259 patients aged between 1-18 (average 11.5 ± 4.62) were included in the study. Etiological factors leading to syncope have been identified in 199/259 (76.8%) patients. Vasovagal syncope has been determined in 10/259 (3.9%) patients, irondeficiency anemia in 64/259 (24.7%) patients, vitamin B12 deficiency in 69/259 (26.6%) patients, cardiac causes (MPV, ASD, PDA) in 31/259 (11.9%) patients, epileptiform abnormalities in the EEG of 25/259 (9.7%) patients. The cause of syncope in the other 60/259 (23.2%) patients is not disclosed.

Discussion

Syncope is not a disease but can be the symptom of various diseases. Syncope constitutes 3% of the applications to the emergency department and 1-6% of the hospitalizations 1-6's % [2,3]. 15% of children before the adolescent age have been reported to occur at least once and a higher incidence in girls was determined [4]. Day et al. [2] divided syncope into 5 etiological groups including: central nervous system syncope, cardiac syncope, metabolic syncope, vasovagal-psychogenic syncope and syncope with undetermined causes. Cardiac syncope has the prognosis with the worst course and the annual mortality rate varies by 20-30%. However, mortality of syncope of undetermined causes has been reported as 6%.

In some of the studies, the rate of central nervous system syncope has been reported as 3-32%, cardiac syncope as 7-21%, vasovagal-psychogenic syncope as 45% and syncope with undetermined causes as 35-65% [7-9]. Courtheix et al. [10] have reported neurocardiogenic syncope at the rate of 69%, cardiac syncope at the rate of 5%, vasovagal-psychogenic syncope at the rate of 20%, neurological syncope at the rate of 2% and syncope due to other causes at the rate of 1%.

Day et al. [2] have reported vasovagal-psychogenic syncope in 40%, central nervous system syncope in 32%, cardiac syncope in 8%, metabolic syncope in 7% and syncope of undetermined causes in 13% of the cases enrolled in their study. Ayrik et al. [11] reported that they have identified central nervous system syncope in 19.9%, vasovagalpsychogenic syncope in 35.3%, cardiac syncope in 11.5% and metabolic syncope in 5.8% of 156 patients enrolled in the study.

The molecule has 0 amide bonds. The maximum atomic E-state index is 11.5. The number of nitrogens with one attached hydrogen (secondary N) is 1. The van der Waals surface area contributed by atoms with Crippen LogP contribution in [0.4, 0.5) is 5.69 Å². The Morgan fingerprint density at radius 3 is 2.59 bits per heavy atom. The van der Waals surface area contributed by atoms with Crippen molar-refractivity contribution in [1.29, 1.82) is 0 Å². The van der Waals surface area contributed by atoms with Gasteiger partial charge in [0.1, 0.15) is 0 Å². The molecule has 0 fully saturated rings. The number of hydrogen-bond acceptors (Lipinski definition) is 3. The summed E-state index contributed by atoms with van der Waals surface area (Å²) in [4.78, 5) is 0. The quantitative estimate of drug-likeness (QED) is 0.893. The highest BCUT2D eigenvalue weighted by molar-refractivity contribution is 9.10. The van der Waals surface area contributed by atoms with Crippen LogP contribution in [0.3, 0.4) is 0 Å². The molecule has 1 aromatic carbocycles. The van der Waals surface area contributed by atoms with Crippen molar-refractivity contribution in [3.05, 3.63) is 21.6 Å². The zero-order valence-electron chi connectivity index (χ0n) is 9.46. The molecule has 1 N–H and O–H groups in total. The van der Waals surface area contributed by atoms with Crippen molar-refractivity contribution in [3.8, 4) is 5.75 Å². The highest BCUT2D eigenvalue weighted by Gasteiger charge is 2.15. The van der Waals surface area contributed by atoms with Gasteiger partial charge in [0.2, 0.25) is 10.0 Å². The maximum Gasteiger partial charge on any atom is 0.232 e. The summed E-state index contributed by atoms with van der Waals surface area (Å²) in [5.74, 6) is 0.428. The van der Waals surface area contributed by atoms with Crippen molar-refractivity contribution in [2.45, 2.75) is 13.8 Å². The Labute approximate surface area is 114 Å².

In our study, etiological factors that lead to syncope have been identified in 199 patients (76.8%) of 259 patients enrolled in the study. Vasovagal syncope has been detected in 10 (3.9%) patients, iron-deficiency anemia in 64 (24.7%) patients, vitamin B12 deficiency in 69 (26.6%) patients, cardiac causes (MPV, ASD, PDA) in 31 (11.9%) patients, and epileptiform abnormalities in the EEG of 25 (9.7%) patients. The cause of syncope in other 60 (23.2%) patients could not have been disclosed. The difference in the data obtained in various studies is related to the number of patients included in the study, the high rates in some cases reflect the social and economic structure of the society and the results are similar.

Patients aged 1-18 years are included in our study, and classification was made according to previously mentioned etiologic factors. The average age of the patients was 11.5 ± 4.62 including 64.1% females, and 35.9% males. Some researchers (4.11) have reported high rates of syncope in women in their studies in accordance with our study. The highest rate of 51.3% (24.7% iron-deficiency anemia and 26.6% vitamin B12 deficiency) among patients diagnosed with syncope in our study is caused by reasons related to metabolic medicine. The second highest rate is caused by cardiogenic causes with 11.9%, and MPV, ASD and PDA were the main causes. ECG which is a noninvasive method has an important place in the diagnosis of these. ECG is an important diagnostic help in patients that cannot be diagnosed with syncope with history and physical examination. The results of EEG epileptic activity detection rate ratios in a study performed by Yilmaz et al. [12] have been found to be similar with the results in our study.

Conclusion

As a conclusion, although syncope is often a benign condition, each patient should be assessed with a good detailed history and physical examination, further investigations should be performed in undiagnosed patients. Most of the patients can be diagnosed with detailed history, physical examination, EEG and ECG tests. In patients applying for syncope, all the causes of syncope should be considered.

References